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I recently bought my first custom IEM Westones. I've always used traditional wedges, so this is new to me. I'm having some serious issues with occlusion when I sing. And after reading online, I find that this is actually a very common problem with fitted IEMs. I had no idea. So, over the last few days I've read everything I can find on the topic that would apply - which isn't really much to be honest. There are a couple of small discussions on this topic her at PRW...and I found an article written by Jay Kadis which was interesting. http://audioundone.com/in-ear-monitors-why-do-they-sound-like-that-jay-kadis-and-stephen-ambrose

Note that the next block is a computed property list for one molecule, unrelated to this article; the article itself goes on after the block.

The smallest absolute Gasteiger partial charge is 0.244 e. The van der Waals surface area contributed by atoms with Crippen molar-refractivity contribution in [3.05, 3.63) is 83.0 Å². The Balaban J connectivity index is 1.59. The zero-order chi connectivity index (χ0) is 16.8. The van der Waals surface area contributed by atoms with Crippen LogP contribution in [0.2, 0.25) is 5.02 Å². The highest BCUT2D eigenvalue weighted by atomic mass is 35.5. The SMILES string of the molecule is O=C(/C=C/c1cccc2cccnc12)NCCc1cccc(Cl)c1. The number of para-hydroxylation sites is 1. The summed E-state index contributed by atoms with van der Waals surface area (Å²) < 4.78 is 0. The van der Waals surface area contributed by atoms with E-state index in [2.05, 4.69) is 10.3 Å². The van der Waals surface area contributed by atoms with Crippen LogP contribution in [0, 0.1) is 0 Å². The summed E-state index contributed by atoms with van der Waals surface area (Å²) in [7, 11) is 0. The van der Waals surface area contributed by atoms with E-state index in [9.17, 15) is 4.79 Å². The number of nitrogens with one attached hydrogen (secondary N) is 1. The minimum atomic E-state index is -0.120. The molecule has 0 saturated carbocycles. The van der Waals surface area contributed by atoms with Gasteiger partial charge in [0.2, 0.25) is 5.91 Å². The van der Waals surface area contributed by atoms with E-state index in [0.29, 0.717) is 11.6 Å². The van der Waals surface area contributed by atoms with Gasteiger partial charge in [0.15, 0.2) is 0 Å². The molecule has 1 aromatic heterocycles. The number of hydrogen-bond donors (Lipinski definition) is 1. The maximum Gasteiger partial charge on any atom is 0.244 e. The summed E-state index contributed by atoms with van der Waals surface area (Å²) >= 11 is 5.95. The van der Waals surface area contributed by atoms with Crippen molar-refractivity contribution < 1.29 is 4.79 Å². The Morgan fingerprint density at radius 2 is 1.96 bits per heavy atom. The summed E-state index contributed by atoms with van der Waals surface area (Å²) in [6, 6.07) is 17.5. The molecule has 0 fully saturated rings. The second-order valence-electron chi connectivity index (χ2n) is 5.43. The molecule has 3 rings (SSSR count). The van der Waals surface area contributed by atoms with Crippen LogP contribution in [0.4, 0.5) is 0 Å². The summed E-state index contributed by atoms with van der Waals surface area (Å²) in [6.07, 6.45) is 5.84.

I also found a post somewhere where a guy suggested that some folks get relief by flipping polarity on the mic...which, to my surprise, did actually help a lot but it didn't take it all away. Other than that, the general concensus has been to TURN UP the volume until the occlusion effect is overcome. Yes...that works...but it kind of defeats one of the main reasons for IEMs. I value my hearing and I'm not really happy with the level I need to overcome the occlusion.
Interestingly, I did find that if I generously applied a very drastic low cut and aggressively dialed out 400 Hz it seemed to stop even more of the problem. The 400 Hz actually was the most drastic improvement. Which makes me wonder what exactly is going on. Is it even possible that there was a standing wave developing inside my ear canal?? Or perhaps the soft tissues in there want to resonate at that frequency?
Any suggestions or experiences anyone could share or links to articles on this topic would be very helpful.
James Hook Houston, TX